The FCC’s new Section 6409 Rules go into effect soon
In November 2014, we discussed the Federal Communications Commission’s adoption of new rules streamlining the local land use and regulatory approvals process. The FCC’s ruling has now been officially published and will soon take effect. The bulk of the new FCC rules regarding Section 6409 will go into effect on April 8th, however, the provisions governing the tolling of the shot clock and the ability to move forward using the “deemed granted” method of approval will have to wait until the White House Office of Management and Budget (OMB) reviews and approves, and subsequent FCC notice process is completed. Provisions of the new FCC rules not related to Section 6409 become effective on February 9th. Anyone seeking to obtain local land use and regulatory approvals affected by the new rulemaking should be aware of these effective dates.
A summary of the key 10 takeaways from the FCC rulemaking is below.
To determine whether your project may fall under the streamlined zoning approval process of Section 6409, these 6409 definitions and substantial change analysis chart may help you navigate through the requirements.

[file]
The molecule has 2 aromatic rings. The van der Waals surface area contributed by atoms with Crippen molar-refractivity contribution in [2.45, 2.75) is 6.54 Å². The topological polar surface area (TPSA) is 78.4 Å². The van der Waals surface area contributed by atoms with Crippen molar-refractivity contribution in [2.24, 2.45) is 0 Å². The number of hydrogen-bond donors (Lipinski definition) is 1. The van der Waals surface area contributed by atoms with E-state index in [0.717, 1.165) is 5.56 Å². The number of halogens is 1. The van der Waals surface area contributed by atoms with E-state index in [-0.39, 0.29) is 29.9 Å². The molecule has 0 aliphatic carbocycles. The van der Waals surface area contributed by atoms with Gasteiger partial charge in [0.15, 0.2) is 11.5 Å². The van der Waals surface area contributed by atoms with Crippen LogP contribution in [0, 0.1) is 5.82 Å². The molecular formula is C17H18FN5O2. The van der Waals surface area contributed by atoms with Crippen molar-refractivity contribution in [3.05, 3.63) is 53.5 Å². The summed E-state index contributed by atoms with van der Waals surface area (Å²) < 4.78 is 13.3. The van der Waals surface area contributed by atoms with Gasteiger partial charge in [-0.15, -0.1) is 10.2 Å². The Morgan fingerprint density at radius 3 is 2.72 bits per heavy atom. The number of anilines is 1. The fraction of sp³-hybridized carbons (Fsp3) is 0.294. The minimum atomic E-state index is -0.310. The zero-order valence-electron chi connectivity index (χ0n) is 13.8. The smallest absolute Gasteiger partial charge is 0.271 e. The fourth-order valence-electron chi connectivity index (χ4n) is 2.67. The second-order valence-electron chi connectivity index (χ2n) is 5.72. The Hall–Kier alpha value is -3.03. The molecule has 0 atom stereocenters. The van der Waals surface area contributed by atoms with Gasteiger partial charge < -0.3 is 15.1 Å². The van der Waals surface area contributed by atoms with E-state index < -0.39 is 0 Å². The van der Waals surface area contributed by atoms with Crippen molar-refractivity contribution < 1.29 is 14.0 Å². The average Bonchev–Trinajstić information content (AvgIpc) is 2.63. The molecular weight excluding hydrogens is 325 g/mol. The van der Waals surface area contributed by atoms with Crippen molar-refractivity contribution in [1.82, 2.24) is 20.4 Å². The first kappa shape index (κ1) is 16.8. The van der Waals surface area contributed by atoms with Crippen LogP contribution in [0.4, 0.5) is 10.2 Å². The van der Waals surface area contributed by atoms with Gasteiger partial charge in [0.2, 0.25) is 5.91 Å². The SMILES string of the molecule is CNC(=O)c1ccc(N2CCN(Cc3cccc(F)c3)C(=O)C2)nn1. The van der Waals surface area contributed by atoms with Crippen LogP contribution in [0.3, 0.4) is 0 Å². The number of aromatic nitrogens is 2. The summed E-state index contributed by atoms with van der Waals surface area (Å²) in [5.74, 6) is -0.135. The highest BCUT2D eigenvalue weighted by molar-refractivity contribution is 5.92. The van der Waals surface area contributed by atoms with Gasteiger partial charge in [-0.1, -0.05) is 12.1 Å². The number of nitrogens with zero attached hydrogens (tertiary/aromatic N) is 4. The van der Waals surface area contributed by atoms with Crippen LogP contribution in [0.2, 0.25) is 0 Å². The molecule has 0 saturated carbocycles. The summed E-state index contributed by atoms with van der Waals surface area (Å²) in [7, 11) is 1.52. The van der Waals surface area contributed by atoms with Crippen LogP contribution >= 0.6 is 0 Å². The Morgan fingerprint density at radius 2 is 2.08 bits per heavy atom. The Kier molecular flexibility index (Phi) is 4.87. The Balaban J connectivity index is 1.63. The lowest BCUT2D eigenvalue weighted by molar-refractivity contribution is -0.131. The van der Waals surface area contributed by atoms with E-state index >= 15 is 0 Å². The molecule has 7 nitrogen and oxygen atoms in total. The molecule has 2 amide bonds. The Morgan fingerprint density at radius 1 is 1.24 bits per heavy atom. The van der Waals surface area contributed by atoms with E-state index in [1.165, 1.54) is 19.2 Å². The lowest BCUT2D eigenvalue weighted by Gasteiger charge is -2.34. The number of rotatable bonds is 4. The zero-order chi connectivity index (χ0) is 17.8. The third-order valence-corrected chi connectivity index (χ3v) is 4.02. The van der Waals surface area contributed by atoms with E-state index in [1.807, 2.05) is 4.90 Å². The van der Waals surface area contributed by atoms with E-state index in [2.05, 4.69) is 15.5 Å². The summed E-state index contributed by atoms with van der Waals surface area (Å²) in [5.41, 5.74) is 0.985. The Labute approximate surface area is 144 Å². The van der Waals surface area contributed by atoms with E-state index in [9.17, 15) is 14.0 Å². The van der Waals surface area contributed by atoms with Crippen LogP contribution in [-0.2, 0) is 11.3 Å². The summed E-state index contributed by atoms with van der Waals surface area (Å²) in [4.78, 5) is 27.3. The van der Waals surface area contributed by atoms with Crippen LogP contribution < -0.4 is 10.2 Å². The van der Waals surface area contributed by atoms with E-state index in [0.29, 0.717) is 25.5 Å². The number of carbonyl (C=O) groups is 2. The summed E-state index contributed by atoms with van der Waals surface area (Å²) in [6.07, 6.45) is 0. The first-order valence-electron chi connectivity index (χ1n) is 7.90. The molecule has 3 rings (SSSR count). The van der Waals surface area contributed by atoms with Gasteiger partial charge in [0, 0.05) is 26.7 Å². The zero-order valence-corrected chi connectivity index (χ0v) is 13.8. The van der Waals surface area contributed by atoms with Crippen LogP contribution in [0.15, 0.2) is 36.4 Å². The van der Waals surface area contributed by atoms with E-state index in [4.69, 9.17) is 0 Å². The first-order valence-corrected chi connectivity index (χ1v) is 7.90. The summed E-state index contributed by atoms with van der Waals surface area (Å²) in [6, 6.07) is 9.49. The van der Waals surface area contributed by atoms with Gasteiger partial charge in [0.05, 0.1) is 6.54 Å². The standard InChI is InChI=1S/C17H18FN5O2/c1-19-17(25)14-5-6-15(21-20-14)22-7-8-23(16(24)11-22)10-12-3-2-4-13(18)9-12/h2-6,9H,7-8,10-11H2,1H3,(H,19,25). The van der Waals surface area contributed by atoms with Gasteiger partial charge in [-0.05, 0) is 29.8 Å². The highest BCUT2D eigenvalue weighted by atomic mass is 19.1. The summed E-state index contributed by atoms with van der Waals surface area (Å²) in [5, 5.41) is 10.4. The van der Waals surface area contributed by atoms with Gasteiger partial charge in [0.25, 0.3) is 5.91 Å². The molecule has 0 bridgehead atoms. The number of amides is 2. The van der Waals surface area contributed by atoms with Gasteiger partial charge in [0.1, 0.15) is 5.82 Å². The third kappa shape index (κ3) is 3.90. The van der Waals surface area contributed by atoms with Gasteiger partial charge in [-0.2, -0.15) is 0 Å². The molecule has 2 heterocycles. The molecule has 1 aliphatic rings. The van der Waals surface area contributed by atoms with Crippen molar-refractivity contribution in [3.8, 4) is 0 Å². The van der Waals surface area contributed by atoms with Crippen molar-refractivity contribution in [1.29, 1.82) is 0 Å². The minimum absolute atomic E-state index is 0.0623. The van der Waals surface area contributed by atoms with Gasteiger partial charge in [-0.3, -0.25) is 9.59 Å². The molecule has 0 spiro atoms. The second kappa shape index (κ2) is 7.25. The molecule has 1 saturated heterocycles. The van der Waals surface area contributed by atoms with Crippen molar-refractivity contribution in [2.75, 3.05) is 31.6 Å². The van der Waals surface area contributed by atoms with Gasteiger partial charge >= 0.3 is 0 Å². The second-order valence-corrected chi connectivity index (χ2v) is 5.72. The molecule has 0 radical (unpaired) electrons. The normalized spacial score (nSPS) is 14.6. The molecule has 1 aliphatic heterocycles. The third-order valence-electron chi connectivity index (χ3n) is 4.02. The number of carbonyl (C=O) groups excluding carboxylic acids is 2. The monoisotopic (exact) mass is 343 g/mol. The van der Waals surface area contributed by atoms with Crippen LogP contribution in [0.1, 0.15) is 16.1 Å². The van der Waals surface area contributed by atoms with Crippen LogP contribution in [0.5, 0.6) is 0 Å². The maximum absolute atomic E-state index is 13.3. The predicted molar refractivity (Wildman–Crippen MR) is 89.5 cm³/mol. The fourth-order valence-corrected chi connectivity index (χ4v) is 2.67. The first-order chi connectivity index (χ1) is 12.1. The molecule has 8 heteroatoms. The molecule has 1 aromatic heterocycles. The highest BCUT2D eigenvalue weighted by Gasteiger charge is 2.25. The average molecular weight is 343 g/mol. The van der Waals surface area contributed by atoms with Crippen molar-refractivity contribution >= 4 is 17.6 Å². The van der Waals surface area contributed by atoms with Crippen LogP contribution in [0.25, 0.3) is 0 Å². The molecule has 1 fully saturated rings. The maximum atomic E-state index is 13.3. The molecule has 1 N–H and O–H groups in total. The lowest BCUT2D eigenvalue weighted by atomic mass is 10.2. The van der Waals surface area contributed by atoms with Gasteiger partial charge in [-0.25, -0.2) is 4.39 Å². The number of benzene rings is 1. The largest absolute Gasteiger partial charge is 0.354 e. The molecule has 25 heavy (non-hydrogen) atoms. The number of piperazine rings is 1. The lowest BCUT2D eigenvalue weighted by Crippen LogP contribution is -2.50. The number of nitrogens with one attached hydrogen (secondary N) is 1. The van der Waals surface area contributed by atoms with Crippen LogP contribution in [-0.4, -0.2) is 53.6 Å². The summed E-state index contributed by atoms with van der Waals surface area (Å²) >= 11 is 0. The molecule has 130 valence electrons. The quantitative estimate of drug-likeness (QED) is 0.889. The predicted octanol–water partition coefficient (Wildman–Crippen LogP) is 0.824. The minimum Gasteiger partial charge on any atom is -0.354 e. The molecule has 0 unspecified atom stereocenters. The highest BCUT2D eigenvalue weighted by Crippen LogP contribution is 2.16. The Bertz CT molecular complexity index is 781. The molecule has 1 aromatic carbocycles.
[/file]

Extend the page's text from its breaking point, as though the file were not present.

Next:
TOP TEN REASONS THE NEW FCC WIRELESS RULES MATTER
- Section 6409 can apply to a wide range of projects, including antenna modifications, fiber adds, generators adds, collocations on an existing wireless facility, the placement of the first wireless facility on an existing building or other structure – even tower enhancements.
- A jurisdiction reviewing a Section 6409 application can only ask for information reasonable designed to establish whether the application qualifies for 6409 treatment.
- Section 6409 applications have a new, shorter shot clock – 60 days.
- When a jurisdiction fails to meet the 6409 shot clock, the application is deemed approved.
- The shot clock begins to run from the submission of an application and the jurisdiction has 30 days to tell you what’s missing from your application and justify why that’s needed.
- Upon resubmission, the jurisdiction has 10 days to tell you if you didn’t provide all the previously requested information and it cannot ask for anything new.
- The shot clock is not paused by a moratorium on zoning review.
- DAS and Small Cell installations may qualify for the protections afforded to macrosites under Sections 332 and 6409.
- Qualifying DAS and Small Cell installations are exempt from NEPA and Section 106 assessments.
- Qualifying COWs, COLTs, and other temporary tower facilities are exempt from the 30 day ASR public notice requirement.